Concise News correspondents
Senior Special Assistant to the President on Foreign Affairs and Diaspora, Abike Dabiri-Erewa, has described as “heartbreaking”, the execution of a Nigerian in Singapore for drug related offences.
Dabiri-Erewa said this in a statement she issued on Friday in Abuja through her Special Assistant on Media, Abdur-Rahman Balogun.
She recalled that Singaporean authorities arrested the Nigerian, Chijoke Obioha, 35, with more than 2.6 kilogrammes of cannabis on April 9, 2007. This surpasses the statutory amount of 500 grams presumed as drug trafficking under Singaporean law.
Dabiri-Erewa said Nigerian government informed Obioha’s family that his appeal for clemency had been rejected Thursday.
She, however, described the sentence as disturbing despite repeated calls for Nigerians to desist from criminal activities such as drug peddling.
“While we regret the death sentence passed on the Nigerian, we will also like to, once again. appeal to Nigerians to avoid crimes like drug trafficking, especially in Asia which has declared zero tolerance for such offences.’’
She urged Nigerians to avoid drug peddling in their host countries as laws of countries, no matter its de-merits, will be difficult to influence.
A Singaporean anti-death penalty campaigner, Ravi Madasamy, who has also been assisting Obioha’s lawyer, Joseph Chen, on the case, took to his Facebook page this morning to announce the news.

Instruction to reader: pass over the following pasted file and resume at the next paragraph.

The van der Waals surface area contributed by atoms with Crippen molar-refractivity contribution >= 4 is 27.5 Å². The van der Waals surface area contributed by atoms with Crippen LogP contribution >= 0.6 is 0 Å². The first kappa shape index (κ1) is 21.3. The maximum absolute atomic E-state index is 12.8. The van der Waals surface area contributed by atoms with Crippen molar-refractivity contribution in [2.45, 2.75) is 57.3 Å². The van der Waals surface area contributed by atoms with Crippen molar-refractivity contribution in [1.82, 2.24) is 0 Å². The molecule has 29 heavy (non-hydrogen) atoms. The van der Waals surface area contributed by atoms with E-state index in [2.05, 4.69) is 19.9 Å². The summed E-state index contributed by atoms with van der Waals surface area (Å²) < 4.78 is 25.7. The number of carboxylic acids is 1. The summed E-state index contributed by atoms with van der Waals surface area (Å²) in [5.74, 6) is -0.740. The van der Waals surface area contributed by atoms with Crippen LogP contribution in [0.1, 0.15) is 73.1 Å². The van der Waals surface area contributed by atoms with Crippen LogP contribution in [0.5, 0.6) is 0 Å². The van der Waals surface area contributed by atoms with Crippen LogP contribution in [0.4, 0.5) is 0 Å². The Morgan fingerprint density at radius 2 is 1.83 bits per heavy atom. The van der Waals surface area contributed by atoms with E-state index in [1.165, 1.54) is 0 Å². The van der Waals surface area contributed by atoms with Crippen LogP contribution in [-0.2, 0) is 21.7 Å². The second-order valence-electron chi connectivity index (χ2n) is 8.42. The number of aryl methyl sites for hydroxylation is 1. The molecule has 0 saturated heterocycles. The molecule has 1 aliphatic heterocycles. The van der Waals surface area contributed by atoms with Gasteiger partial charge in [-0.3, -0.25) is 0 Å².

“This morning, at 6am, the execution of Chijioke Stephen Obioha took place. I am not even sure if his family from Nigeria were able to attend. Soon everybody will forget this together with Chijioke’s name. But for many of us who fight and campaign to eradicate this barbaric practice of death by hanging, and for those of us who challenge the mandatory death penalty for drug trafficking in Singapore, our work will go on. And it must,” Ravi posted.
Amnesty international condemns execution
Amnesty International also called on Singapore to halt Friday’s execution of Obioha.
Rafendi Djamin, Amnesty International’s Director for South-East Asia and the Pacific said AI is dismayed that Obioha’s case was not granted clemency.
“The death penalty is never the solution. It will not rid Singapore of drugs.
“By executing people for drug-related offences, which do not meet the threshold of most serious crimes, Singapore is violating international law.
“Under Singaporean law, when there is a presumption of drug possession and trafficking, the burden of proof shifts from the prosecutor to the defendant,” he said.
According to the Amnesty director, this violates the right to a fair trial by turning the concept of presumption of innocence on its head.
“Drug-related offences do not meet the threshold of the ‘most serious crimes’ to which the use of the death penalty must be restricted under international law.
“International law also prohibits the imposition of the death penalty as a mandatory punishment. Moreover, Amnesty International opposes the use of the death penalty outright, regardless of the crime,” he said.